14deargreenplace
Sep 15, 2006, 8:48am

PS nickhoonaloon

Asda is also my local supermarket, and their veggie selection is awful. I end up having to get what I want from a variety of places which is a real pain for someone without a car.

15nickhoonaloon
Sep 15, 2006, 3:48pm

Asda are pretty shocking when it comes to veggie food aren`t they. Let`s keep mentioning it gratuitously to embarass them !

Still pretty mixed fortunes on the veggie front here - one new veggie shop has opened in the last 18 months, then again, two restaurants and a cafe have closed. Like you, we go to Asda for some things, then go elsewhere in the same area for other stuff.

Talking of Asda, their veggie selection`s pretty terrible isn`t it ?

16bilbette
Sep 15, 2006, 9:10pm

In spite of being a very vegie friendly town, Minneapolis/St. Paul lost it's oldest vegie only restaurant (The Mud Pie) several years ago. There's a small raw only place, but nothing that comes close to replacing the Mud Pie. Unless you count Cafe Brenda (www.cafebrenda.com) that serves seafood in addition to vegetarian.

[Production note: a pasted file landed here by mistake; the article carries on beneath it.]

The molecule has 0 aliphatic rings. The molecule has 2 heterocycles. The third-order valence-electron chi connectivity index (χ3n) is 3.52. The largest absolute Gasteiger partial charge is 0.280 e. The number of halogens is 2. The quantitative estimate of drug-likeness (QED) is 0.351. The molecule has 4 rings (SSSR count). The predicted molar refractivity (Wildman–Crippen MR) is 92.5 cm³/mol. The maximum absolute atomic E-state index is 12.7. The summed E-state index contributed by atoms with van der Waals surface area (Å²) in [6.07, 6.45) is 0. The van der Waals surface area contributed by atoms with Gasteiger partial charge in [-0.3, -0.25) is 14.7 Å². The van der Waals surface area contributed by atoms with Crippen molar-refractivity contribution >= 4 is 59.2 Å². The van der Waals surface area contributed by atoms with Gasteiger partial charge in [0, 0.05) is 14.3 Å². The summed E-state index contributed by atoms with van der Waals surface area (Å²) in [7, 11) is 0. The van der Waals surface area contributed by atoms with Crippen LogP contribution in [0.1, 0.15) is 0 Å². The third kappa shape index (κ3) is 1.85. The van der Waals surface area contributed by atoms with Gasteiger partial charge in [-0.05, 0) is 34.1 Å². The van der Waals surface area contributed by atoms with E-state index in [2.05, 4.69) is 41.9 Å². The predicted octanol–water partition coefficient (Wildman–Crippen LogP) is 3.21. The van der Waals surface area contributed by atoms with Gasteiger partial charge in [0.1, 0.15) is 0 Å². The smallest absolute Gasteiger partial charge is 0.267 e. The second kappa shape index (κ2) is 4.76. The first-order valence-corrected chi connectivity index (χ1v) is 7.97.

I really like being able to go to a place where I have no doubts about what goes into my food. My personal opinion is that I trust Indian restaurants more than any others since there's more cultural awareness of vegetarian choices. But having even limited choices at a large majority of restaurants is preferable to having no options.

17librarylapin
Sep 16, 2006, 12:42am

I am trying to get back on the vegetarian wagon. I feel like many of you do that there are many options for vegetarians now. I live in South Florida and although the food is not difficult to find in Supermarkets, finding it in restaurants that don't cost a lot of money is a different story.

I do think we still need to promote vegetarianism even though it has become more mainstream. I believe that the ethics behind it is disappearing and it is becoming more of a niche market kind of thing.

Frankly people react with more shock when they find out I am a vegetarian then when they find out I am a lesbian. I am not sure what this means exactly but it really surprised me at first. At work I get many negative reactions for not eating meat.

18bilbette
Sep 16, 2006, 2:19am

I found that if people realize I’m not going to proselytize them and make them feel guilty about eating meat they won’t be nearly as obsessive about being offended that I'm a vegetarian. Also if I am more willing to point out where I’m a hypocrite (most of us are at some level) or where I draw a limit (for instance, I’m okay with killing bugs or eating yeast and other organisms that are at that level) people don’t keep pestering me as much.

19librarylapin
Sep 17, 2006, 8:42pm